When I was a kid, I was excited during Chinese New Year when I got lai see and I could stay up late. I even had access to candy, a once-a-year treat while living under the roof of my Tiger Mom.
Riding strong on the sugar highs, I always thought to myself, this is what it must feel like to be an adult. I was flush, free and giddy.
Then at some point in my twenties, Chinese New Year became a chore. Not any garden variety chore, but a cold-sweat-inducing family obligation that I try hard to avoid.
As an adult, Chinese New Year is an annual nightmare, for the following reasons:
1. I find it sucks when you are single
Relatives feel that they have a right to judge you because you do share bits of DNA, so, really, it''s almost like they''re judging themselves.
Typically, the extended family gathers for Chinese New Year and spends an inordinate amount of time together, during which people get bored and focus their restlessness on judging the younger generation, particularly those who are single.
Singledom means a lack of responsibilities and responsibility-free people need to be reined in by the wisdom of elders, or they will be reckless with their directionless lives.
Here are some unavoidable conversations at Chinese New Year. By "conversations" I really mean monologues by one Wise Elder or another, fired away at a particular Single Younger in a trance-like manner:
"Why don''t you have a boyfriend? If you have a boyfriend, why don''t you get married?"
"Why are you not dieting at least a little bit? Second Cousin Yong Yong will have to start bringing clothes from America for you."
"What happened to your hair? Blue is not such a good color for us Chinese people."
"Are you saving up for an apartment? Why not? The most important thing in life is to have a roof over your head. You don''t want to be homeless, do you? What if the economy collapses again? At least you will have an apartment."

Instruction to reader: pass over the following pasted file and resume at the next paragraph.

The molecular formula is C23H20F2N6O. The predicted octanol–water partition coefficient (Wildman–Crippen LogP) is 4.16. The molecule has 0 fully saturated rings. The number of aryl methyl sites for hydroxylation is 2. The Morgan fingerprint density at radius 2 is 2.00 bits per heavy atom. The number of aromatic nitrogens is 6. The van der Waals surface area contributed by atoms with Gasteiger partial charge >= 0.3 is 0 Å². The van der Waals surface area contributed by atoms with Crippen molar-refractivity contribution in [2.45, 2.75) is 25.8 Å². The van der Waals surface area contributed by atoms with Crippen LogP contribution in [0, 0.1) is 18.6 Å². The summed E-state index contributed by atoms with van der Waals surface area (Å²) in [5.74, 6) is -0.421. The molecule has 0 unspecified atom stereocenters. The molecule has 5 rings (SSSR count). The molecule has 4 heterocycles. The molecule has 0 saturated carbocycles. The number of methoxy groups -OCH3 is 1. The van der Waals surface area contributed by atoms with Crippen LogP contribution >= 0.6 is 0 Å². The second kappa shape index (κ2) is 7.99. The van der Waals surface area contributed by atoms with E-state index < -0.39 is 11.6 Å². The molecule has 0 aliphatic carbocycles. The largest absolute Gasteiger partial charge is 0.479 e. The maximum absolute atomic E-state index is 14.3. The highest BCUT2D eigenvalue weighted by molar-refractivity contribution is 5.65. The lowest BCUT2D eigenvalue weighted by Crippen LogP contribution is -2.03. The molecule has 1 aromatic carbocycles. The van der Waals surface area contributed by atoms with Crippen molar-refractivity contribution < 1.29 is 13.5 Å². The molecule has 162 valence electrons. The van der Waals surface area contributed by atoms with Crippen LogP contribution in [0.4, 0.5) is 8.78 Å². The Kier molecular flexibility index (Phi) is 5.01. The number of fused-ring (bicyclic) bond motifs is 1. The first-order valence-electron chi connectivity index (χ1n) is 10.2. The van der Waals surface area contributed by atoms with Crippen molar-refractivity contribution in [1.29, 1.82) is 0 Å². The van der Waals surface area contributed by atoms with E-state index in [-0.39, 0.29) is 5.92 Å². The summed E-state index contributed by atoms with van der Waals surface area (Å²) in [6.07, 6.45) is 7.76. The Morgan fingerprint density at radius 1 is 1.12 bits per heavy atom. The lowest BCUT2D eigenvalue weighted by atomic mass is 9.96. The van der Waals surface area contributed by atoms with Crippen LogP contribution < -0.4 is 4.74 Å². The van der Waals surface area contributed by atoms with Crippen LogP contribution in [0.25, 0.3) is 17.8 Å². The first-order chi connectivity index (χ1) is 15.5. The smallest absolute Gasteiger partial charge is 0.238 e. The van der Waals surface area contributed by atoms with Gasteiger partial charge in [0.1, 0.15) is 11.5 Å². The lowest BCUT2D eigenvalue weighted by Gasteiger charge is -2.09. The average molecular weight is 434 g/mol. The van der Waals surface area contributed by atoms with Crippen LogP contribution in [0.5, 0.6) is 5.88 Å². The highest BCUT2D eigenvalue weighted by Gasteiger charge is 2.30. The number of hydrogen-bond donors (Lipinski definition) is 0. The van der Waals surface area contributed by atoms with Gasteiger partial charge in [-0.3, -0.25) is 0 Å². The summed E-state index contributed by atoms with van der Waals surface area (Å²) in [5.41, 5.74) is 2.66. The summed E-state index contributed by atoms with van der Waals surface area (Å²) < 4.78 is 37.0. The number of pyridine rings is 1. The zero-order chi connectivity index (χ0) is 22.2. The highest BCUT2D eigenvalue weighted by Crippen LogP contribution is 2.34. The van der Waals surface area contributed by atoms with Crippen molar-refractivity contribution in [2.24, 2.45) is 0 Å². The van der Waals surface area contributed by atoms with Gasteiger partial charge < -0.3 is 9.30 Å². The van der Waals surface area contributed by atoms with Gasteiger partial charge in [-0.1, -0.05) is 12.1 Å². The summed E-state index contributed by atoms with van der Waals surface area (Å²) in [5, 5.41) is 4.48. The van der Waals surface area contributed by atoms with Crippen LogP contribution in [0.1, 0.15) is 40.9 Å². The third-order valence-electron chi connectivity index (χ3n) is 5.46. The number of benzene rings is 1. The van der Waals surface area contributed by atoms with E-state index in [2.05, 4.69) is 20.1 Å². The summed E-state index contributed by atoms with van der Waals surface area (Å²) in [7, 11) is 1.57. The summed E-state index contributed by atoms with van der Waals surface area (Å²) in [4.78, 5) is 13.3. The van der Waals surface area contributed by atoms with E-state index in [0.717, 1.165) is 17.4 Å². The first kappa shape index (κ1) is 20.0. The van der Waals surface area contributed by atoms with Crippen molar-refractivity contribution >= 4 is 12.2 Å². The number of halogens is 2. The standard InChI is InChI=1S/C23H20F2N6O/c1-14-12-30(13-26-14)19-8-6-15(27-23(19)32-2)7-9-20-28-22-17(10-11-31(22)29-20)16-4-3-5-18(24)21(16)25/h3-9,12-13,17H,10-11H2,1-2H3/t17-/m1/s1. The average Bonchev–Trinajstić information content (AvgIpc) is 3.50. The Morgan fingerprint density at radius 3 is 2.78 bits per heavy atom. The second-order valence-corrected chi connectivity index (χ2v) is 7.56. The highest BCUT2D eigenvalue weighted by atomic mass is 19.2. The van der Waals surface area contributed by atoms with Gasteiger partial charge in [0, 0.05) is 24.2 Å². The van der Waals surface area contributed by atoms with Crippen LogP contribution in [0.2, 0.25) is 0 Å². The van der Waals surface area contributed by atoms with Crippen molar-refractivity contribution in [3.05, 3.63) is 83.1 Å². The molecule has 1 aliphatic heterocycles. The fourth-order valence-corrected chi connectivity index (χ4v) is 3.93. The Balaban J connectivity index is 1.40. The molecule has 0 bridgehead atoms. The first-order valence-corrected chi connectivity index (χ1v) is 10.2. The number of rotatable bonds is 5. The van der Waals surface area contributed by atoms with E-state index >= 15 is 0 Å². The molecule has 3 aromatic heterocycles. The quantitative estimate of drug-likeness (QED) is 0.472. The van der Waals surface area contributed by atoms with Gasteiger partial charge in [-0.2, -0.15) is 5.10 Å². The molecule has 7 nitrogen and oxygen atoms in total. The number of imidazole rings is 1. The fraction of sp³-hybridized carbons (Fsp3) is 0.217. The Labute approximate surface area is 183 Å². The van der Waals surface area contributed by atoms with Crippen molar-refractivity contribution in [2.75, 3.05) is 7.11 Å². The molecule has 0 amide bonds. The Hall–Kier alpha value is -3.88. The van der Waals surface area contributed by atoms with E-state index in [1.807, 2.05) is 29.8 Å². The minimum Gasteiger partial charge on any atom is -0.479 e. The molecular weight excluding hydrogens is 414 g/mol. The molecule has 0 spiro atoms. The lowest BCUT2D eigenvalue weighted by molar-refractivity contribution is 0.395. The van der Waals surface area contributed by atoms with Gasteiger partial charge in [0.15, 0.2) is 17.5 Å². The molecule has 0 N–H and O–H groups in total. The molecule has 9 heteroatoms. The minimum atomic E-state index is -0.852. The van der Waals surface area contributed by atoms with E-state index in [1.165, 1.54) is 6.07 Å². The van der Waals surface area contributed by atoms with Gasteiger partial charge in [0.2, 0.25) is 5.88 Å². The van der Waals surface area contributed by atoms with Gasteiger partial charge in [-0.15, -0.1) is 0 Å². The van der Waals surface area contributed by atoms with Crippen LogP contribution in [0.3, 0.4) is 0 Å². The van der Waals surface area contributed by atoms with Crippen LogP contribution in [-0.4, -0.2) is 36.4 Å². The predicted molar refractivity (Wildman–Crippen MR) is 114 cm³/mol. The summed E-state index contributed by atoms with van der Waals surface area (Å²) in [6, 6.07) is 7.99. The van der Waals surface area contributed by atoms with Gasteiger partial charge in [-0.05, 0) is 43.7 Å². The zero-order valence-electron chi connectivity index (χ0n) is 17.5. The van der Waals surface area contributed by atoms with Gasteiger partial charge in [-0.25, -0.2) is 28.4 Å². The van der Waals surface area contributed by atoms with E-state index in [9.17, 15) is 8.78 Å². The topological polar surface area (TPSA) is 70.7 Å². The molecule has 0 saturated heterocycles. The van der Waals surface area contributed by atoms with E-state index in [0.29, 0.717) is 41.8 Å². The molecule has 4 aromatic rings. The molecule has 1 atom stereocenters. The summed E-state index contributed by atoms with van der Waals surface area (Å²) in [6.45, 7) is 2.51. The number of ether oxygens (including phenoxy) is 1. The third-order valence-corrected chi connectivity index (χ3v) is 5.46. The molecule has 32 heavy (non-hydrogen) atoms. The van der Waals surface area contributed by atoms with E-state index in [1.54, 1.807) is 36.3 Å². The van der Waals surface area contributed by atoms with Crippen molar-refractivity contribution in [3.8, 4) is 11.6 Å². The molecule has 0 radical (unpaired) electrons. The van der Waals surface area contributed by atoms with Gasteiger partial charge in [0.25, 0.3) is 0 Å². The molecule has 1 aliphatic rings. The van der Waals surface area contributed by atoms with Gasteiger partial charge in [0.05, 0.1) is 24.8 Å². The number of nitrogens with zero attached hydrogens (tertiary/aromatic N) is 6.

"Why don''t you get a better paid job? You are wasting your talent. You will regret your life."
2. I am employed
I loved the great Chinese tradition of gifting lai see. Getting HK$20 for no reason other than tradition really rocked my seven-year-old world.
I have an income now, so twenty bucks here and there doesn''t make a huge difference, but I still retain that childhood anticipation for the red packets. It''s just a bit disappointing when I open up an envelope and it isn''t concealing a massive check.
And it''s the guilt from feeling disappointed that makes me really hate Chinese New Year for making me hate myself.
It''s just like being unable to conceal your letdown expression when unwrapping that pair of socks at Secret Santa parties.
Gifting is a heartwarming tradition. It''s the thought that counts. I am not supposed to care. I am a bad person.
There''s even worse.
Chinese New Year gambling is just out of hand.
Now that I have a job, I''m expected to bet real money at The Mahjong Table, a no man''s land filled with hidden agendas, treacherous scheming and Janus-faced traitors.
If you beat your elder relatives at mahjong one too many times, beware their wrath. It really hurts when you get hit by a mahjong tile.